The zune was a great product and the zune software was and is still far superior then the ipod and itunes setup. I still use my original zune and zune hd. The issues was Microsoft did absolutly zero advertising or marketing for it. The next gen zune would have had bluetooth and wifi with browser which would have made it an all around device killing the ipod but it never got there. Yes the kin was dumb from the get go, Vista was a hog until after all of its changes and picks then still was at best ok. The surface is a giant fail. The windows phone is a giant fail. Windows 8 or 8.1 is a fail. When Microsoft had Windows mobile they were close but need to adapt the desktop. They needed to make it more like how phones are today with the icons more in colums and larger with the start button being a physical button or tray button. Thats what they should do now and get rid of the god awful metro/ modern garbage. Pretty much he was clueless his entire time in.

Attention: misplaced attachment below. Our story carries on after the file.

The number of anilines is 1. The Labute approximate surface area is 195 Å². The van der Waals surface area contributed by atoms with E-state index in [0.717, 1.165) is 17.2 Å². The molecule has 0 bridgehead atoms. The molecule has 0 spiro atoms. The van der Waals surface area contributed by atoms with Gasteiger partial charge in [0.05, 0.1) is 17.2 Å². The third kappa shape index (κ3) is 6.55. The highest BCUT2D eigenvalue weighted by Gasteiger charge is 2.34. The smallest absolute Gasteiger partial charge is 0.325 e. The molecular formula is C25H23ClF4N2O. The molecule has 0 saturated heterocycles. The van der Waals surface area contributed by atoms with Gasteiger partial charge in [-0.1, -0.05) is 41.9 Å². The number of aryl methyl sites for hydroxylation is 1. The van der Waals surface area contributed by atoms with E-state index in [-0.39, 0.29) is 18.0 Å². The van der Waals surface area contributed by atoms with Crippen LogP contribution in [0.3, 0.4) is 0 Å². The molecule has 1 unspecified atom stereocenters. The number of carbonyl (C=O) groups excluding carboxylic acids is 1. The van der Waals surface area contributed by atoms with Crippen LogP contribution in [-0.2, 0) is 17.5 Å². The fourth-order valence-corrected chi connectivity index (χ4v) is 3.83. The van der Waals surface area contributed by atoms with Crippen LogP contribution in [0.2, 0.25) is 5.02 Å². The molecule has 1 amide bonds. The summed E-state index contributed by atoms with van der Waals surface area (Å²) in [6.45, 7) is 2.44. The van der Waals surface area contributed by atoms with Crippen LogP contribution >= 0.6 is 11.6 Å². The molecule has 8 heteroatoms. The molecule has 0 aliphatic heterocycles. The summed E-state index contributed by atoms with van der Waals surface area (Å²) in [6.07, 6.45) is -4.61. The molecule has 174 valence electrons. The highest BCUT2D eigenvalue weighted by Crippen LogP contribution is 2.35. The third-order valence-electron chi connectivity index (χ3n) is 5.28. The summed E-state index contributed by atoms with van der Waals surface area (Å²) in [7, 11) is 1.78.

• I also very much liked the Zune

            but the touch interface failed, suddenly rendering a really good player a chocolate teapot :(
          • I Want it

            Works great; Faster than 7 and I don't ever need to see the start screen if I don't want to.

            And while we're at it, Windows Phone sales are on the rise globally. They aren't a threat, but they're not DOA, either.


            While technology moves fast, it's still a marathon as opposed to a sprint; MS has the resources and the talent to stay in the race.
          • In what way

            is Win 8 Faster than 7?
            I hear this all the time and I for one don't see it. Sure if you have the right MB and hardware it can boot faster but that's it. If you installed Win 8 fresh then yeah it looks faster but do the same with Win 7 and its the same.